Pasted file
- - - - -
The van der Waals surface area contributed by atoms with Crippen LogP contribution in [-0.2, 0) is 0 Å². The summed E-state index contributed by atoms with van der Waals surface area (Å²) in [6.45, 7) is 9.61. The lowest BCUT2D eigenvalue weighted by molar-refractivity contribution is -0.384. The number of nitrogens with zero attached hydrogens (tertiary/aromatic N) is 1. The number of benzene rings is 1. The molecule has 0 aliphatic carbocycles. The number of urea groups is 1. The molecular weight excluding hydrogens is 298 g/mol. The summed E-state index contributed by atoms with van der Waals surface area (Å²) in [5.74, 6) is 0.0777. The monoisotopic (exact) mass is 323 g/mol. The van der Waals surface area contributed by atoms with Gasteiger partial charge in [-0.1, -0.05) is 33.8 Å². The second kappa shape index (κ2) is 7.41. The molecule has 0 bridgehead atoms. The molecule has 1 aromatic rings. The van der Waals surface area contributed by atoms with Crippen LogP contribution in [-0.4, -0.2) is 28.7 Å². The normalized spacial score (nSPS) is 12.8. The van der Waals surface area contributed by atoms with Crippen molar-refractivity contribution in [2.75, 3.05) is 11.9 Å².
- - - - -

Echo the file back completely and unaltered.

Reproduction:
The van der Waals surface area contributed by atoms with Crippen LogP contribution in [-0.2, 0) is 0 Å². The summed E-state index contributed by atoms with van der Waals surface area (Å²) in [6.45, 7) is 9.61. The lowest BCUT2D eigenvalue weighted by molar-refractivity contribution is -0.384. The number of nitrogens with zero attached hydrogens (tertiary/aromatic N) is 1. The number of benzene rings is 1. The molecule has 0 aliphatic carbocycles. The number of urea groups is 1. The molecular weight excluding hydrogens is 298 g/mol. The summed E-state index contributed by atoms with van der Waals surface area (Å²) in [5.74, 6) is 0.0777. The monoisotopic (exact) mass is 323 g/mol. The van der Waals surface area contributed by atoms with Gasteiger partial charge in [-0.1, -0.05) is 33.8 Å². The second kappa shape index (κ2) is 7.41. The molecule has 0 bridgehead atoms. The molecule has 1 aromatic rings. The van der Waals surface area contributed by atoms with Crippen LogP contribution in [-0.4, -0.2) is 28.7 Å². The normalized spacial score (nSPS) is 12.8. The van der Waals surface area contributed by atoms with Crippen molar-refractivity contribution in [2.75, 3.05) is 11.9 Å².